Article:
CONCORD — The New Hampshire Supreme Court on Tuesday ruled against a former state employee who accused the Department of Health and Human Services of failing to protect children from abuse and neglect.
Anna Carrigan, a former social worker, sued the department in February 2020 alleging that its handling of abuse and neglect cases is illegal and unconstitutional and that she had been retaliated against for publicly criticizing it. The agency later settled the retaliation claim for $120,000, and a superior court dismissed the rest of the lawsuit on the grounds that she lacked standing to sue.
Carrigan appealed, but the state Supreme Court upheld the lawsuit’s dismissal in a unanimous decision Tuesday. It said while a 2018 amendment to the state Constitution allows taxpayers to sue even if they are not alleging personal injury, they must challenge specific spending decisions, rather than “a governmental body’s comprehensive response to a complex issue, such as child welfare,” as Carrigan did.
While courts routinely analyze the legality of specific governmental actions, “scrutinizing the entire realm of a governmental body’s spending activity, on the other hand, to determine what aspects of its spending decisions, if any, are causing injury exceeds the bounds of our role and infringes on executive or legislative prerogatives,” justices wrote.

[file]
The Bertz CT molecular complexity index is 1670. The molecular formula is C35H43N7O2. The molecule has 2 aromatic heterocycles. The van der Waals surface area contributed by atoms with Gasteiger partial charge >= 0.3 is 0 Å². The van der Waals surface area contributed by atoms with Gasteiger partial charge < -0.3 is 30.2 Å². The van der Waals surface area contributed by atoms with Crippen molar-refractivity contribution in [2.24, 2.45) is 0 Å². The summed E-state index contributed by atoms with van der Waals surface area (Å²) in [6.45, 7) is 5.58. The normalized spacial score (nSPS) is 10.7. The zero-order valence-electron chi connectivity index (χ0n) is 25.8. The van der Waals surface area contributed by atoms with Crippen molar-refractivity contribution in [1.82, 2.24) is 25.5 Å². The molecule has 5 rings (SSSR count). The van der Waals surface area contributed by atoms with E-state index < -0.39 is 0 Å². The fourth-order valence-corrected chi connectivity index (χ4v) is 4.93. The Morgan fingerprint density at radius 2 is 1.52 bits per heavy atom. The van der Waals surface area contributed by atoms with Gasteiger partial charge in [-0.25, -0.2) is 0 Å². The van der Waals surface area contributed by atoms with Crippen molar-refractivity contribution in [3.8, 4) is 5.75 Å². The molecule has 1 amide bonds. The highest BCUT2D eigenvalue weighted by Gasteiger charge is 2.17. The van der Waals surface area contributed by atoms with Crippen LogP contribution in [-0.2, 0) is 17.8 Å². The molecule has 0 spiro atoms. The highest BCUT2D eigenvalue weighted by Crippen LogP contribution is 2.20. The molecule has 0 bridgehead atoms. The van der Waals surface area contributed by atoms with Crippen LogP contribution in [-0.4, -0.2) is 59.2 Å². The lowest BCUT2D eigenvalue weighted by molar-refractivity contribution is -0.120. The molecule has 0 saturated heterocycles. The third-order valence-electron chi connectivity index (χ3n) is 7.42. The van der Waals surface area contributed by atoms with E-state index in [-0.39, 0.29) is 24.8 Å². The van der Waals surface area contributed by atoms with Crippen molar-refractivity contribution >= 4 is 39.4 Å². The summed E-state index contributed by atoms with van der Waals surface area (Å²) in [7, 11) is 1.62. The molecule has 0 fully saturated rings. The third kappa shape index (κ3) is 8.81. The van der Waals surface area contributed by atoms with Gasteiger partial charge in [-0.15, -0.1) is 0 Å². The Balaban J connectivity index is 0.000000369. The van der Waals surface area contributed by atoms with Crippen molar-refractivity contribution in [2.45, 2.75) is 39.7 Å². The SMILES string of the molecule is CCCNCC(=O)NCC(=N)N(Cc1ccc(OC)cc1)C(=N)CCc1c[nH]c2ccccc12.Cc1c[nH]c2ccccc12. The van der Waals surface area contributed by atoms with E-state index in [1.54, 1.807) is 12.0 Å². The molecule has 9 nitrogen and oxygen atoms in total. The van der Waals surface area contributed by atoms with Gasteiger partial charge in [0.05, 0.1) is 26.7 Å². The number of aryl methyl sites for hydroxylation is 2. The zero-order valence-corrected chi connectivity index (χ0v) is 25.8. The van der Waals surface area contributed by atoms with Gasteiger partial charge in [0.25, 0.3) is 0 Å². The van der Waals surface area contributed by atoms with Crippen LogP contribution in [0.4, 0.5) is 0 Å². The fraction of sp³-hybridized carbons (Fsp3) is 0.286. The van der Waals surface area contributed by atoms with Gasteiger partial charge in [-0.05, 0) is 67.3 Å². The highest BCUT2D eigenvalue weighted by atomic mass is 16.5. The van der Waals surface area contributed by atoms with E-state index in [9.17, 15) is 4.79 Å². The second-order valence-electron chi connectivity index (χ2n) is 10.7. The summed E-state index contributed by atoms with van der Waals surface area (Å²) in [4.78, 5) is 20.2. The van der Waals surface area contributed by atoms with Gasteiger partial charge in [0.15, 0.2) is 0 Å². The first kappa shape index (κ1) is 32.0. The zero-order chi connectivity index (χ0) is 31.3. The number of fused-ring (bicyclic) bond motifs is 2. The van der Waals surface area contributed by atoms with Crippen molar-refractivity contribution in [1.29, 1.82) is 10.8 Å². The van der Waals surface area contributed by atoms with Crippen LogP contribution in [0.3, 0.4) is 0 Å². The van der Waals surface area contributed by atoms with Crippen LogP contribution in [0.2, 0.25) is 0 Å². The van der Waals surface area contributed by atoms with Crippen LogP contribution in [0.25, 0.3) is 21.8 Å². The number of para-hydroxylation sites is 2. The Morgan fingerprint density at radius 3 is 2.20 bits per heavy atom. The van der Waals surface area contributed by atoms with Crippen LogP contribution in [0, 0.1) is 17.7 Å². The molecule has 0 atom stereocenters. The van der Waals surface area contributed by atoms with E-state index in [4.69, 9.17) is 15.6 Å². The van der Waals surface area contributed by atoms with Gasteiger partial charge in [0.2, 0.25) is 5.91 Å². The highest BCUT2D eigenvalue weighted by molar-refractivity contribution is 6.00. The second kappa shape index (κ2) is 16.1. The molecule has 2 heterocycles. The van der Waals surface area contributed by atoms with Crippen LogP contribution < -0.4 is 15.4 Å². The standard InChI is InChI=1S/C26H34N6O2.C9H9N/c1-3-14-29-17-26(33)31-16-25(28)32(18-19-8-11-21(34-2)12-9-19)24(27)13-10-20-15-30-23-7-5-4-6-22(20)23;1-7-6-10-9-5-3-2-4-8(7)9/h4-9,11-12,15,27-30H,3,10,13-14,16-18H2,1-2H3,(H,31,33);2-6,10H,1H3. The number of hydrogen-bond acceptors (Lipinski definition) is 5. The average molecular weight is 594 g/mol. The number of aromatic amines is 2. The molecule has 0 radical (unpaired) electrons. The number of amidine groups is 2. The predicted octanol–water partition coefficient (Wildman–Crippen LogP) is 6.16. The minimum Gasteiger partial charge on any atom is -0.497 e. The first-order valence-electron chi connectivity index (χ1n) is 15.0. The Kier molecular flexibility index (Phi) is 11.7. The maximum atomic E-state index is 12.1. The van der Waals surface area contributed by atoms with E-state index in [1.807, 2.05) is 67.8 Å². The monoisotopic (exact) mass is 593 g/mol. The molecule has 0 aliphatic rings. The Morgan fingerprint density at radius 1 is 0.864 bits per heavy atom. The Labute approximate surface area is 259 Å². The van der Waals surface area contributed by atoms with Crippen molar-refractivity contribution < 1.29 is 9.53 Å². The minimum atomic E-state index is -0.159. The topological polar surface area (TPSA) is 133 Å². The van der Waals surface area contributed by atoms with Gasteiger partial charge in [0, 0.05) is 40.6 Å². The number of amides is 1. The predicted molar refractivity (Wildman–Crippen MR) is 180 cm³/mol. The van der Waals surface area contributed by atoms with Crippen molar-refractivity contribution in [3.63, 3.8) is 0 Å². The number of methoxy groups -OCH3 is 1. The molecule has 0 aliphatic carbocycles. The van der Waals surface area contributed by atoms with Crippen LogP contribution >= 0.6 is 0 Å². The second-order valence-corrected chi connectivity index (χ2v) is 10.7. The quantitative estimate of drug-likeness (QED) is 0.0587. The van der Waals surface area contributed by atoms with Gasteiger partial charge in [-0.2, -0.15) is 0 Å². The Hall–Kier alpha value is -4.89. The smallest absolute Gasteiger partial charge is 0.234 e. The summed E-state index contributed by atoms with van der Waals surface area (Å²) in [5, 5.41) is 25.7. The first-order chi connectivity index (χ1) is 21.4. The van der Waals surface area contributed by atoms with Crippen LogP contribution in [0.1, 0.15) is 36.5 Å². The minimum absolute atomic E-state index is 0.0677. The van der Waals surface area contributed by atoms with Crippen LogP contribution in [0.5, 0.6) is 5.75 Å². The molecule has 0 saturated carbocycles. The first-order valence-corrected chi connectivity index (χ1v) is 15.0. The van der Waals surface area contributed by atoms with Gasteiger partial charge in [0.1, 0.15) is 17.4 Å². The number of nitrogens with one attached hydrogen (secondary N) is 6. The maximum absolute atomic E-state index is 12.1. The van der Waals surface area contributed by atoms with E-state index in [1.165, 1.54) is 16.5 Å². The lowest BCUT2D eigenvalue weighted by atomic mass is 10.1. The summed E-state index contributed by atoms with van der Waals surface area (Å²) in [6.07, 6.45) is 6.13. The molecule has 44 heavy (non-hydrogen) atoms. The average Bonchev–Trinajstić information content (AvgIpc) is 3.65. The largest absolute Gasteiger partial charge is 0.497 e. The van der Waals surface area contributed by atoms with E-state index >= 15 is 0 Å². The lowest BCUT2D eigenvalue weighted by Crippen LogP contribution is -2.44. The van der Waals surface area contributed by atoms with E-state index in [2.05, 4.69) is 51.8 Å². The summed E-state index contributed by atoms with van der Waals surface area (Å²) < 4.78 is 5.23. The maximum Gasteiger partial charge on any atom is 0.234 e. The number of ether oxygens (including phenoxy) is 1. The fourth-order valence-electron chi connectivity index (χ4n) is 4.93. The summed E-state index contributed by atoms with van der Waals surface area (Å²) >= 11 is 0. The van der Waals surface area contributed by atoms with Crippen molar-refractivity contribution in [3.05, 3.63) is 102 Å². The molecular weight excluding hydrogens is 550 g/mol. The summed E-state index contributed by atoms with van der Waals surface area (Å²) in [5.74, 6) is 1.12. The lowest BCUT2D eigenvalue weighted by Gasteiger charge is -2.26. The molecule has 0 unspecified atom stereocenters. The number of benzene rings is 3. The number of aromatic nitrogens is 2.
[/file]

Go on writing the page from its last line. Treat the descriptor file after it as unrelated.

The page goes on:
Justices acknowledged that Carrigan’s lawsuit “references several specific instances of spending” but said they did not read her complaint as “challenging the legality of any specific acts.” Her attorney, Michael Lewis, called that confusing and inaccurate and said he may ask the court to reconsider its ruling. He also said the attorney general’s office, which represented the Department of Health and Human Services, has become part of the problem.
“They chose to fight tooth and nail to block us from bringing this case forward on a merits basis. What is that? What are you trying to preserve there? The right of government officials to continue to fail to solve a public health and public safety crisis for children?” he said. “What kind of decision making is that?”
The health department referred questions to the attorney general’s office, where a spokesperson declined to comment.
The state’s child protection system has been under scrutiny since the deaths of two toddlers under its supervision in 2014 and 2015. Officials have since undertaken multiple reform efforts, including the creation of an independent Office of the Child Advocate, increasing the division’s staffing and restoring voluntary services for parents aimed at preventing abuse and neglect.
Under legislation passed in 2016, the state also has begun building a comprehensive system of care for children’s behavioral health that emphasizes family-driven, community-based services coordinated across multiple systems, such as health care, child protection and juvenile justice.